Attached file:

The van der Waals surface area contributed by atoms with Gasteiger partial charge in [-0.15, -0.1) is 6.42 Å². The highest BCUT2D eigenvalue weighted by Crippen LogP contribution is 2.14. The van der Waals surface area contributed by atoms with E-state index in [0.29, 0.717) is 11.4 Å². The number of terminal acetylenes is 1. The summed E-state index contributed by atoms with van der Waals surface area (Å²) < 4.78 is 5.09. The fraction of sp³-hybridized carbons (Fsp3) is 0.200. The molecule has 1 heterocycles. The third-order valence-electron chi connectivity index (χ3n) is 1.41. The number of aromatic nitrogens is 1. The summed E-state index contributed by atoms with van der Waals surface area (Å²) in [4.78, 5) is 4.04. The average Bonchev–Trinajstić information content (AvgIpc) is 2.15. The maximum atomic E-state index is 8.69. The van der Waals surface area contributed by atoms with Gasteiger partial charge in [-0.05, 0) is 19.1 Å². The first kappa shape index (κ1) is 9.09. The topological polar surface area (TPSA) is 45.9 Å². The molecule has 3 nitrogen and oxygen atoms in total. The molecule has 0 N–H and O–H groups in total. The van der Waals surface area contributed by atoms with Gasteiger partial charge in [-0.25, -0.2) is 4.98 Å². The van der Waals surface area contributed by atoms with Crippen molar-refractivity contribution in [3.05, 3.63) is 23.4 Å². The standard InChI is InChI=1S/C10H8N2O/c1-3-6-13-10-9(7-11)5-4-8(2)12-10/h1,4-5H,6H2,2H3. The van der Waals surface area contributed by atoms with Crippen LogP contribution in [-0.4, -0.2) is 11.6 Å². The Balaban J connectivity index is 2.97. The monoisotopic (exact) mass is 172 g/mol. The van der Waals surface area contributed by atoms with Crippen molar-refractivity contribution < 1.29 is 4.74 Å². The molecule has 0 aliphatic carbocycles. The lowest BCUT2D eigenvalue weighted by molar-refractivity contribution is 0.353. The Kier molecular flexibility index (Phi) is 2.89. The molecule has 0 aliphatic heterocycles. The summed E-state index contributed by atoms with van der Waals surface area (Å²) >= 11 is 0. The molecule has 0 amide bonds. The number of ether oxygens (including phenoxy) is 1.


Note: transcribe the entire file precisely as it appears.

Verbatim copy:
The van der Waals surface area contributed by atoms with Gasteiger partial charge in [-0.15, -0.1) is 6.42 Å². The highest BCUT2D eigenvalue weighted by Crippen LogP contribution is 2.14. The van der Waals surface area contributed by atoms with E-state index in [0.29, 0.717) is 11.4 Å². The number of terminal acetylenes is 1. The summed E-state index contributed by atoms with van der Waals surface area (Å²) < 4.78 is 5.09. The fraction of sp³-hybridized carbons (Fsp3) is 0.200. The molecule has 1 heterocycles. The third-order valence-electron chi connectivity index (χ3n) is 1.41. The number of aromatic nitrogens is 1. The summed E-state index contributed by atoms with van der Waals surface area (Å²) in [4.78, 5) is 4.04. The average Bonchev–Trinajstić information content (AvgIpc) is 2.15. The maximum atomic E-state index is 8.69. The van der Waals surface area contributed by atoms with Gasteiger partial charge in [-0.05, 0) is 19.1 Å². The first kappa shape index (κ1) is 9.09. The topological polar surface area (TPSA) is 45.9 Å². The molecule has 3 nitrogen and oxygen atoms in total. The molecule has 0 N–H and O–H groups in total. The van der Waals surface area contributed by atoms with Gasteiger partial charge in [-0.25, -0.2) is 4.98 Å². The van der Waals surface area contributed by atoms with Crippen molar-refractivity contribution in [3.05, 3.63) is 23.4 Å². The standard InChI is InChI=1S/C10H8N2O/c1-3-6-13-10-9(7-11)5-4-8(2)12-10/h1,4-5H,6H2,2H3. The van der Waals surface area contributed by atoms with Crippen LogP contribution in [-0.4, -0.2) is 11.6 Å². The Balaban J connectivity index is 2.97. The monoisotopic (exact) mass is 172 g/mol. The van der Waals surface area contributed by atoms with Crippen molar-refractivity contribution < 1.29 is 4.74 Å². The molecule has 0 aliphatic carbocycles. The lowest BCUT2D eigenvalue weighted by molar-refractivity contribution is 0.353. The Kier molecular flexibility index (Phi) is 2.89. The molecule has 0 aliphatic heterocycles. The summed E-state index contributed by atoms with van der Waals surface area (Å²) >= 11 is 0. The molecule has 0 amide bonds. The number of ether oxygens (including phenoxy) is 1.